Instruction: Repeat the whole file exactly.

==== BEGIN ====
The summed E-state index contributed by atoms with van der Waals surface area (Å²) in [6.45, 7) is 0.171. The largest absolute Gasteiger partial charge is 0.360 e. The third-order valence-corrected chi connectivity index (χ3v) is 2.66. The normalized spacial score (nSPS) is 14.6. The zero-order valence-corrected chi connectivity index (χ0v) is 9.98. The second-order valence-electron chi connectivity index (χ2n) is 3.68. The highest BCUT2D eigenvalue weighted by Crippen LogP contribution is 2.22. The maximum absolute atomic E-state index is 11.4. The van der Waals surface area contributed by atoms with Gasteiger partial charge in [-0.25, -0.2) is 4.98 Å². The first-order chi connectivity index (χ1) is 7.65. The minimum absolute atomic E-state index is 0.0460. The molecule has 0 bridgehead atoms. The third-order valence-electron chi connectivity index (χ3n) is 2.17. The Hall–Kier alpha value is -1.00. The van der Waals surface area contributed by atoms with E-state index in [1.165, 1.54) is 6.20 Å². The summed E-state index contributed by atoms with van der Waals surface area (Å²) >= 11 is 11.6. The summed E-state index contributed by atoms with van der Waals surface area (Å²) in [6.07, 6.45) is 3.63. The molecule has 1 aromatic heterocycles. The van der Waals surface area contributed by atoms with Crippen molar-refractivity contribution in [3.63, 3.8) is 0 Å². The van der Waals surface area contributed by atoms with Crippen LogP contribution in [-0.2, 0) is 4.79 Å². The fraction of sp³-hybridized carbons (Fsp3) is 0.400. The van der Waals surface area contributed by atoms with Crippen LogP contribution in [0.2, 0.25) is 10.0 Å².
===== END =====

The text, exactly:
The summed E-state index contributed by atoms with van der Waals surface area (Å²) in [6.45, 7) is 0.171. The largest absolute Gasteiger partial charge is 0.360 e. The third-order valence-corrected chi connectivity index (χ3v) is 2.66. The normalized spacial score (nSPS) is 14.6. The zero-order valence-corrected chi connectivity index (χ0v) is 9.98. The second-order valence-electron chi connectivity index (χ2n) is 3.68. The highest BCUT2D eigenvalue weighted by Crippen LogP contribution is 2.22. The maximum absolute atomic E-state index is 11.4. The van der Waals surface area contributed by atoms with Gasteiger partial charge in [-0.25, -0.2) is 4.98 Å². The first-order chi connectivity index (χ1) is 7.65. The minimum absolute atomic E-state index is 0.0460. The molecule has 0 bridgehead atoms. The third-order valence-electron chi connectivity index (χ3n) is 2.17. The Hall–Kier alpha value is -1.00. The van der Waals surface area contributed by atoms with E-state index in [1.165, 1.54) is 6.20 Å². The summed E-state index contributed by atoms with van der Waals surface area (Å²) >= 11 is 11.6. The summed E-state index contributed by atoms with van der Waals surface area (Å²) in [6.07, 6.45) is 3.63. The molecule has 1 aromatic heterocycles. The van der Waals surface area contributed by atoms with Crippen molar-refractivity contribution in [3.63, 3.8) is 0 Å². The van der Waals surface area contributed by atoms with Crippen LogP contribution in [-0.2, 0) is 4.79 Å². The fraction of sp³-hybridized carbons (Fsp3) is 0.400. The van der Waals surface area contributed by atoms with Crippen LogP contribution in [0.2, 0.25) is 10.0 Å².